Brainless single-celled organism seems capable of changing its mind
As creatures made up of trillions of cells, it’s easy for us to look down on single-celled organisms, but new research from Harvard suggests that some of them may be capable of more complex decision-making than we give them credit for. In experiments, a single-celled organism was found to consult a hierarchy of options and be capable of “changing its mind.”
The creature in question is called Stentor roeselii, a freshwater, single-celled organism that’s shaped a bit like a trumpet. At one end of its relatively large body is a wide mouth-like opening, with tiny hairs called cilia surrounding it. These hairs swirl in a precise motion to create a whirlpool that sucks particles of food into its mouth. At the other end S. roeselii tapers into a holdfast, where it anchors itself to a solid surface.
In experiments on the organism, the Harvard team found that it could choose from a hierarchy of behaviors in response to stimuli, and change its mind if an action wasn’t helping. The stimulus was a pulse of microplastic beads.
The researchers observed the S. roeselii responding to the irritant in a number of different ways. At first, the creatures would bend away from the beads. If that didn’t help, it would begin to flail its cilia in the opposite direction, pushing the particles away from its mouth. The S. roeselii may also choose to retract itself into its holdfast, and as a last resort it would detach itself and swim away.
The way these actions escalated in response to an unpleasant situation suggested more complex behaviors and decision-making than normally ascribed to single-celled organisms. After all, changing your mind about a decision is a pretty impressive ability for something without a brain.
The team wasn’t the first to conduct such an experiment – on the contrary, they specifically set out to reproduce results from a previous study from more than a century ago. Zoologist Herbert Spencer Jennings described the same basic experiment, with similar results, way back in 1906. Unfortunately, other scientists were unable to reproduce the results, and so they were largely discredited.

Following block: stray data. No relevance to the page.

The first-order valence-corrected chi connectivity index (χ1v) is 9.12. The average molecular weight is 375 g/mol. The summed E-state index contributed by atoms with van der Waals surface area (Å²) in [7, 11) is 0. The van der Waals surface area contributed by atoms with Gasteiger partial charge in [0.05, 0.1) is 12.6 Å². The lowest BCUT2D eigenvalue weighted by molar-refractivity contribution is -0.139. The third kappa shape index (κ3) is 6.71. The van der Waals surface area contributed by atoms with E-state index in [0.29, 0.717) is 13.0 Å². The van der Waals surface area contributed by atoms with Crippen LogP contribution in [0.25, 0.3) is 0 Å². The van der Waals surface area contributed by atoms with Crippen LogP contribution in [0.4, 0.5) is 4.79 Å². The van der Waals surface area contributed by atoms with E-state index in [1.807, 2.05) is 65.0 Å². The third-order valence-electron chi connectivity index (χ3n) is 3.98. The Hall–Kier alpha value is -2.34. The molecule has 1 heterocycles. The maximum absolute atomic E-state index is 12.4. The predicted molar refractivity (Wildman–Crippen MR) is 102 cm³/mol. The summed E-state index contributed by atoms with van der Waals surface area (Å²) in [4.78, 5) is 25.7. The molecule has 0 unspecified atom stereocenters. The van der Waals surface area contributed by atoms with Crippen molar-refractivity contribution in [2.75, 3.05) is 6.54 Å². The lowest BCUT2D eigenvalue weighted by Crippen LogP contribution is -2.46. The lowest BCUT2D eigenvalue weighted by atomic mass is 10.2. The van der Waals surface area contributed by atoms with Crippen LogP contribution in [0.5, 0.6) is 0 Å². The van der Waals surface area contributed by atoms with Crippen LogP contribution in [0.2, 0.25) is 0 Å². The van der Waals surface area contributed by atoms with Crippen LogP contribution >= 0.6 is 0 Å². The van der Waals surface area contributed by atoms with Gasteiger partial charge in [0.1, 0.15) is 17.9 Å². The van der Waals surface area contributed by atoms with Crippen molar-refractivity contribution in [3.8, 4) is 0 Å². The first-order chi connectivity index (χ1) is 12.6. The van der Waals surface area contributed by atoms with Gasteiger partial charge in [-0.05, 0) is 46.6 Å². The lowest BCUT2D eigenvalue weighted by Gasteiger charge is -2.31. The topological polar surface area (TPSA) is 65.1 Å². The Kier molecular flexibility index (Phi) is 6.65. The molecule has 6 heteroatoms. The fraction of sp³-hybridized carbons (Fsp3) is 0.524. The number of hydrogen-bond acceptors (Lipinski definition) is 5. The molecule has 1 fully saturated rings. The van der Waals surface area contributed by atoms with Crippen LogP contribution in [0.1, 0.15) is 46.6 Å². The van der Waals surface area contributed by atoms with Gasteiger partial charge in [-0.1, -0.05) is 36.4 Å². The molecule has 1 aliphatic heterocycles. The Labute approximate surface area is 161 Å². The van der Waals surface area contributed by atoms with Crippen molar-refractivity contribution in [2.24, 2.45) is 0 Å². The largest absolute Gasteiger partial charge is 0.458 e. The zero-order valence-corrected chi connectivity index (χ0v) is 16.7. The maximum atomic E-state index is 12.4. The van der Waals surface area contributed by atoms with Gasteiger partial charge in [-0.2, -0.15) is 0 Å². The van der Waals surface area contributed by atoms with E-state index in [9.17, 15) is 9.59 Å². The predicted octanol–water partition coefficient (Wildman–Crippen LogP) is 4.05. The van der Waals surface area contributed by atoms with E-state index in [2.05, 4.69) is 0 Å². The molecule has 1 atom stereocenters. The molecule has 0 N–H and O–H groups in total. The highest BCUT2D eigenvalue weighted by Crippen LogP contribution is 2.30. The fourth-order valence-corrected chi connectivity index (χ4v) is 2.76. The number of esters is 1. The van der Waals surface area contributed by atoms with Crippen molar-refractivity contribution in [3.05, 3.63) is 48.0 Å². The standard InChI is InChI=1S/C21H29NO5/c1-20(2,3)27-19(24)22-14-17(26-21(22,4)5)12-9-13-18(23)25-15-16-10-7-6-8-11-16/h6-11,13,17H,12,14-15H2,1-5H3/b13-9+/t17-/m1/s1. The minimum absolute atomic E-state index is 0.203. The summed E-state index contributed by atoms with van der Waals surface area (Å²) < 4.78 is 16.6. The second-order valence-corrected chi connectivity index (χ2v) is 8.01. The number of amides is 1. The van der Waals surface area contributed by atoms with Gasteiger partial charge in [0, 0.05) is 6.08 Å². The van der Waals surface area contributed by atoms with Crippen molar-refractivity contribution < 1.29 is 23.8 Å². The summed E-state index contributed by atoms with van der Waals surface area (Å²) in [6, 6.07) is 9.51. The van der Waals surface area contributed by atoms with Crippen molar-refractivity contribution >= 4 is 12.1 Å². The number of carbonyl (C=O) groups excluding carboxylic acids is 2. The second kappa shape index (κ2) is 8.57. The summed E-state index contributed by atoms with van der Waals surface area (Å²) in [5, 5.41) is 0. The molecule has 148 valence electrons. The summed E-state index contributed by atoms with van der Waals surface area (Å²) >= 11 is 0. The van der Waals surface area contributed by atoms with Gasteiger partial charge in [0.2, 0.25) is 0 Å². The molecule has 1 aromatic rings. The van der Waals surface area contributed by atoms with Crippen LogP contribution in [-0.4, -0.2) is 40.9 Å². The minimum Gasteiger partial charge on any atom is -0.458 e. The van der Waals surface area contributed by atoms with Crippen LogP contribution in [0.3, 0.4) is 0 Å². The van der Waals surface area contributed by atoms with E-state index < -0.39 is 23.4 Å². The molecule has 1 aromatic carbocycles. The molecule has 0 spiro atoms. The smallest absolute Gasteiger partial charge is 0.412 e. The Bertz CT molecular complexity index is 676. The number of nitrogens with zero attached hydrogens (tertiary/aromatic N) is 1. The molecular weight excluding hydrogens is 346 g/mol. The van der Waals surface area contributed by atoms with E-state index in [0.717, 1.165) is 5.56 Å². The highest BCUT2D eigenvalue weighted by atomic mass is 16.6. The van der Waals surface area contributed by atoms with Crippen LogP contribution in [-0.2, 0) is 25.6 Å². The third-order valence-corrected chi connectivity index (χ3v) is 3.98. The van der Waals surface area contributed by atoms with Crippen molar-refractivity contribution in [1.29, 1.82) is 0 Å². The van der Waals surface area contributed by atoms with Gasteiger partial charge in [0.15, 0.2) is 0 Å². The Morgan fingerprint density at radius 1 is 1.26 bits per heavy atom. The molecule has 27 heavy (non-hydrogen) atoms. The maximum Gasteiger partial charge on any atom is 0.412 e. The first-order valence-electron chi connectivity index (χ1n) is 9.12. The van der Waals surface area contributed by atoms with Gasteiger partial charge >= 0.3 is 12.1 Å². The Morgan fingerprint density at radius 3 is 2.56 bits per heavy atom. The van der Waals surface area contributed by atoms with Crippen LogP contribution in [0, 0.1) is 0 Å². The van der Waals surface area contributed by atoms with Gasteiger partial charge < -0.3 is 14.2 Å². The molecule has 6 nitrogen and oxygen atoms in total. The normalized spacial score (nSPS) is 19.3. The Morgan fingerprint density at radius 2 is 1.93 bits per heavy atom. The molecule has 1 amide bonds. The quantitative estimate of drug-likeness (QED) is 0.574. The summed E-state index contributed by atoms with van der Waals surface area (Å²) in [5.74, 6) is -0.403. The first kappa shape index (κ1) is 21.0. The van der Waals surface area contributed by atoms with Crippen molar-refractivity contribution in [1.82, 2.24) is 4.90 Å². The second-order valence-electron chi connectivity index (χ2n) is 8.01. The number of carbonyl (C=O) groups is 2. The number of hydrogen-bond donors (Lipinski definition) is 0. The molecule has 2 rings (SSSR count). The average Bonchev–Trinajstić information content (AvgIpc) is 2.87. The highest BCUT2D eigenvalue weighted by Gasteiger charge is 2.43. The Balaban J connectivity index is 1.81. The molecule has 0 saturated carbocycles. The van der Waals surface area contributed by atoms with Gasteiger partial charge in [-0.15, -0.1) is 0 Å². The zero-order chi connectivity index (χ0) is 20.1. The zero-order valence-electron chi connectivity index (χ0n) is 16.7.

The researchers on the new study did find a couple of slightly different results to Jennings’, though. Jennings reported that the behaviors always had to happen in the same order. But the new study found that not all individuals reacted in the same way, or the same order. Some might bend then contract, while others might resort to flailing cilia, then bend, then contract.
But when the team ran statistical analysis on the results, they found an intriguing pattern. Though the individual behaviors might vary, there was an underlying hierarchy to them. In response, most of the time the S. roeselii would bend and wave cilia first, and if the irritation continued, then they would contract, then finally detach and flee. They almost always followed this general rule, and would never detach before contracting.
“They do the simple things first, but if you keep stimulating, they ‘decide’ to try something else,” says Jeremy Gunawardena, lead author of the study. “S. roeselii has no brain, but there seems to be some mechanism that, in effect, lets it ‘change its mind’ once it feels like the irritation has gone on too long. This hierarchy gives a vivid sense of some form of relatively complex, decision-making calculation going on inside the organism, weighing whether it’s better to execute one behavior versus another.”
The researchers speculate that single-celled organisms like S. roeselii may possess some form of cellular “cognition” that allows them to process complex information and make decisions.
The research was published in the journal Current Biology. The team describes the work in the video below.
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